Jess Phillips recently explained the “shame and guilt” she experienced during her 20s, after receiving the news that she had HPV – the human papillomavirus. However, the reality is that most sexually active adults will contract HPV in their lifetime.

Following Cervical Cancer Awareness Week, Labour MP Jess Phillips spoke out about the stigma she faced upon being told she had HPV at age 22.

“I felt like it was my fault, that I had done something wrong, because I had HPV,” she said. “It’s sexually transmitted so there was always this sense that it was somehow my doing and that I could have avoided this.”

“It seems that relatively little has changed in regards to HPV – the level of knowledge, how it is viewed, and how it is spoken about.”

What is HPV?

HPV is a family of sexually transmitted viruses, of which there are over 140 different strains. There are 14 high-risk types of HPV which are linked to the development of several cancers. Low-risk HPV types are not cancerous but can cause genital warts.

High-risk types 16 and 18 are strongly linked to cervical cancer. In fact, almost all cases of cervical cancer are linked to chronic HPV infections.

In recent years, cervical screening procedures in the UK, Wales and Scotland have changed. All samples are firstly screened for HPV, as opposed to relying solely on a PAP smear which detects cell changes in the cervix. This testing method is advantageous as it enables earlier, more accurate detection in those who are most at risk of cervical cancer.

Due to an increase in HPV testing, a higher number of women are receiving an HPV diagnosis than previous years. Therefore, it is more important than ever to ensure that HPV is understood.

“I feel saddened that there are still so many women and people with a cervix, finding out they have HPV, feeling terrified about their future and possibly blaming themselves,” Jess expressed. “Please don’t blame yourself. I want to make sure no-one feels as bad about this as I once did.”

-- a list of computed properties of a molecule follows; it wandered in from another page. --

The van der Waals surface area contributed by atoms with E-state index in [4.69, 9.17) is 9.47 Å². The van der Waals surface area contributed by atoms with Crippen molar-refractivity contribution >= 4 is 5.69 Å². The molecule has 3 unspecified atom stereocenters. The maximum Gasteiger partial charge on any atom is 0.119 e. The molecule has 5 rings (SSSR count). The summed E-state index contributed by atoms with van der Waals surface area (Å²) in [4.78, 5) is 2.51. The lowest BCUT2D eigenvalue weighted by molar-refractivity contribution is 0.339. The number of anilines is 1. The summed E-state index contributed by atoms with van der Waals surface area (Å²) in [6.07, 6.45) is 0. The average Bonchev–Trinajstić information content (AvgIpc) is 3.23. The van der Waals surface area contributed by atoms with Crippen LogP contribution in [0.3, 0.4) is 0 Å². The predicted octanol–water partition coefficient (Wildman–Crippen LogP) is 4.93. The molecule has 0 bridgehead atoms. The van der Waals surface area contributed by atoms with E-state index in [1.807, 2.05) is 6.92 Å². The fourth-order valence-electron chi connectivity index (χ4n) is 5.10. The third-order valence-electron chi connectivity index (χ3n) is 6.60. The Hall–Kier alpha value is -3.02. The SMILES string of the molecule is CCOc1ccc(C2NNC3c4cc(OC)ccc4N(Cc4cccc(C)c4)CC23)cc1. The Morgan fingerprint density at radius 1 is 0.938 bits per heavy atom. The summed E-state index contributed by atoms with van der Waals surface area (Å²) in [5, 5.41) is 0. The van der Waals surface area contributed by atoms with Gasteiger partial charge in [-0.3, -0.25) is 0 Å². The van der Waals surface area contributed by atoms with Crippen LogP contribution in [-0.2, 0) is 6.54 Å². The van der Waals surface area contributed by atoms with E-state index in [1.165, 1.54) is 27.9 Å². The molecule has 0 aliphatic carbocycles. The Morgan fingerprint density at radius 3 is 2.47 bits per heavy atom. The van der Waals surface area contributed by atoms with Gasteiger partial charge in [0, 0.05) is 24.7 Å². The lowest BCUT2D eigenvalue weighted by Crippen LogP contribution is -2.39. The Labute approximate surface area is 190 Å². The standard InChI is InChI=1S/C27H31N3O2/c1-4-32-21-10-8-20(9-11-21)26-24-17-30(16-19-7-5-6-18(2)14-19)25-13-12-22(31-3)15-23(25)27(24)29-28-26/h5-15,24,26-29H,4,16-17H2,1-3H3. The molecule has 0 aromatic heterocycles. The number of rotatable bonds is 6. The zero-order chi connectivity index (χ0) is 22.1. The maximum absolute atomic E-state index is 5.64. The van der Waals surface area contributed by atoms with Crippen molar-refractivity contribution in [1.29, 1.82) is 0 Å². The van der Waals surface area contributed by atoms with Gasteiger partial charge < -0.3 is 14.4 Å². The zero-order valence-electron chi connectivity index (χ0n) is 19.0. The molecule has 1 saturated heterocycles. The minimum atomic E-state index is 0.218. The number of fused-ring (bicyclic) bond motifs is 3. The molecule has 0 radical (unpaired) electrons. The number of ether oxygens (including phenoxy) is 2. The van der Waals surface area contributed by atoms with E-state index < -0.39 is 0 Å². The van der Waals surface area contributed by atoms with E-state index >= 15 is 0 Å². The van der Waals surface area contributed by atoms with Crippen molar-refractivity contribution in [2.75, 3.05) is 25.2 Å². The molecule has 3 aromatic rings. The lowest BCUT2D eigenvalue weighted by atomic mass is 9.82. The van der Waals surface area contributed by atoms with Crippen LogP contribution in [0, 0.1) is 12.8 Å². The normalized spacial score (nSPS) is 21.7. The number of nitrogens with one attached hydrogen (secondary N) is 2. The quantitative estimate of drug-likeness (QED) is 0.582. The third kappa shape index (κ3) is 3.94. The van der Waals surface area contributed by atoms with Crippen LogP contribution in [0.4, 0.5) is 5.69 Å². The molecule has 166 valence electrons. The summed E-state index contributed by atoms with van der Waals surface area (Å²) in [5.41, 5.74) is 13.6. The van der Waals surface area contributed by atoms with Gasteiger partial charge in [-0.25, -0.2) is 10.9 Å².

Woman with brown hair looking out window.

HPV infections are extremely common. Around 80% of sexually active adults will contract HPV through sexual contact or intercourse during their lifetime.

In most cases, an HPV infection will clear up by itself and will not cause any serious problems. However, it is important to be aware that persistent infections caused by high-risk strains of HPV can become cancerous.

Around 3,200 women in the UK are diagnosed with cervical cancer each year. Many women fear that an HPV infection will lead to cervical cancer.

Worrying statistics indicate that 1 in 4 women do not attend their cervical screening appointment – a quick and simple test that can prevent cervical cancer and save lives. While some women may avoid testing due to believing that the procedure is painful or embarrassing, others may not place significant importance on getting tested, or may be worried about the stigma associated with testing positive.

Having an HPV infection should not be perceived as shameful, nor should any other sexually transmitted infection (STI). By getting tested, you are taking the necessary steps to protect your health.

Speak to Better2Know in confidence

If you are concerned about HPV or any other STI, visit our website for more information or speak to our highly trained sexual health advisors today by phone or live chat. Our dedicated team is here for you 24 hours a day, seven days a week, to help you gain peace of mind surrounding your sexual health.

We can arrange confidential STI testing at a clinic near you or you can order a convenient home test kit.


[1] BBC News:

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